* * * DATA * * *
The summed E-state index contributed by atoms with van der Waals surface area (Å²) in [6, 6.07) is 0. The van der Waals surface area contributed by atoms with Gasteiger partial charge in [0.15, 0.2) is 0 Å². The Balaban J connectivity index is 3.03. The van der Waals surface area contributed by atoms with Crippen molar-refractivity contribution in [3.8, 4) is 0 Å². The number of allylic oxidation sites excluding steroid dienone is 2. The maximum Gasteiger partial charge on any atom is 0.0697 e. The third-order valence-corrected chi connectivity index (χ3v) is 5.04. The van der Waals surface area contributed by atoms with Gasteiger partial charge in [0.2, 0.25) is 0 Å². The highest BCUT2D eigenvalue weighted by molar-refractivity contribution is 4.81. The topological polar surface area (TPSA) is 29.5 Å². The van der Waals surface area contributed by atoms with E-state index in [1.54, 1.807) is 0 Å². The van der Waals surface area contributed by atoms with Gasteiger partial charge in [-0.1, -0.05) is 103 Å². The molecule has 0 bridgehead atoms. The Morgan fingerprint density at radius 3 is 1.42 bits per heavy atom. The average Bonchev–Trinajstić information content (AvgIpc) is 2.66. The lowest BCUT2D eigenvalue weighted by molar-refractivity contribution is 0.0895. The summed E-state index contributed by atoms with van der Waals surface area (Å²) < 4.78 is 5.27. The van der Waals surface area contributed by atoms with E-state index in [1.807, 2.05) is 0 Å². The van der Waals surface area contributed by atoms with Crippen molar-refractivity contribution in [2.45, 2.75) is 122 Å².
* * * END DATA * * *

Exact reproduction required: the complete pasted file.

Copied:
The summed E-state index contributed by atoms with van der Waals surface area (Å²) in [6, 6.07) is 0. The van der Waals surface area contributed by atoms with Gasteiger partial charge in [0.15, 0.2) is 0 Å². The Balaban J connectivity index is 3.03. The van der Waals surface area contributed by atoms with Crippen molar-refractivity contribution in [3.8, 4) is 0 Å². The number of allylic oxidation sites excluding steroid dienone is 2. The maximum Gasteiger partial charge on any atom is 0.0697 e. The third-order valence-corrected chi connectivity index (χ3v) is 5.04. The van der Waals surface area contributed by atoms with Gasteiger partial charge in [0.2, 0.25) is 0 Å². The highest BCUT2D eigenvalue weighted by molar-refractivity contribution is 4.81. The topological polar surface area (TPSA) is 29.5 Å². The van der Waals surface area contributed by atoms with E-state index in [1.54, 1.807) is 0 Å². The van der Waals surface area contributed by atoms with Gasteiger partial charge in [-0.1, -0.05) is 103 Å². The molecule has 0 bridgehead atoms. The Morgan fingerprint density at radius 3 is 1.42 bits per heavy atom. The average Bonchev–Trinajstić information content (AvgIpc) is 2.66. The lowest BCUT2D eigenvalue weighted by molar-refractivity contribution is 0.0895. The summed E-state index contributed by atoms with van der Waals surface area (Å²) < 4.78 is 5.27. The van der Waals surface area contributed by atoms with E-state index in [1.807, 2.05) is 0 Å². The van der Waals surface area contributed by atoms with Crippen molar-refractivity contribution in [2.45, 2.75) is 122 Å².